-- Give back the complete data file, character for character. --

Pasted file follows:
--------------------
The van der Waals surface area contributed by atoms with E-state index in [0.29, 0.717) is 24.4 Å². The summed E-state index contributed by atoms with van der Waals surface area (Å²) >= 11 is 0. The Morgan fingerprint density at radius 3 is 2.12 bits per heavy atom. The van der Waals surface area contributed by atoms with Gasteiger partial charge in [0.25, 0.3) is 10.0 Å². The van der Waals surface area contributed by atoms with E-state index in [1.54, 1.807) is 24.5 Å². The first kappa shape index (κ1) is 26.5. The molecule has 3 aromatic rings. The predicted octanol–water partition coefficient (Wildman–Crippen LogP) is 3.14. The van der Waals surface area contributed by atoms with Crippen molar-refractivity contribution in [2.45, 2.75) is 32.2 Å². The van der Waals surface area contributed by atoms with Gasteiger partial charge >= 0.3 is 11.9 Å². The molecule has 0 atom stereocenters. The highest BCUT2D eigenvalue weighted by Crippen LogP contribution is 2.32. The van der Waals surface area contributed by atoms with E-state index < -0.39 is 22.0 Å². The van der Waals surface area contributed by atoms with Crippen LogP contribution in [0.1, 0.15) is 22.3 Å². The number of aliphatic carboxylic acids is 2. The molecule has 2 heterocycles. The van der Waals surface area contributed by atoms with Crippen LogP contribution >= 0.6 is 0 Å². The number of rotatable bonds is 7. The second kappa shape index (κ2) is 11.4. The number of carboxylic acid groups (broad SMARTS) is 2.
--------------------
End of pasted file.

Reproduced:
The van der Waals surface area contributed by atoms with E-state index in [0.29, 0.717) is 24.4 Å². The summed E-state index contributed by atoms with van der Waals surface area (Å²) >= 11 is 0. The Morgan fingerprint density at radius 3 is 2.12 bits per heavy atom. The van der Waals surface area contributed by atoms with Gasteiger partial charge in [0.25, 0.3) is 10.0 Å². The van der Waals surface area contributed by atoms with E-state index in [1.54, 1.807) is 24.5 Å². The first kappa shape index (κ1) is 26.5. The molecule has 3 aromatic rings. The predicted octanol–water partition coefficient (Wildman–Crippen LogP) is 3.14. The van der Waals surface area contributed by atoms with Crippen molar-refractivity contribution in [2.45, 2.75) is 32.2 Å². The van der Waals surface area contributed by atoms with Gasteiger partial charge >= 0.3 is 11.9 Å². The molecule has 0 atom stereocenters. The highest BCUT2D eigenvalue weighted by Crippen LogP contribution is 2.32. The van der Waals surface area contributed by atoms with E-state index < -0.39 is 22.0 Å². The van der Waals surface area contributed by atoms with Crippen LogP contribution in [0.1, 0.15) is 22.3 Å². The number of aliphatic carboxylic acids is 2. The molecule has 2 heterocycles. The van der Waals surface area contributed by atoms with Crippen LogP contribution >= 0.6 is 0 Å². The number of rotatable bonds is 7. The second kappa shape index (κ2) is 11.4. The number of carboxylic acid groups (broad SMARTS) is 2.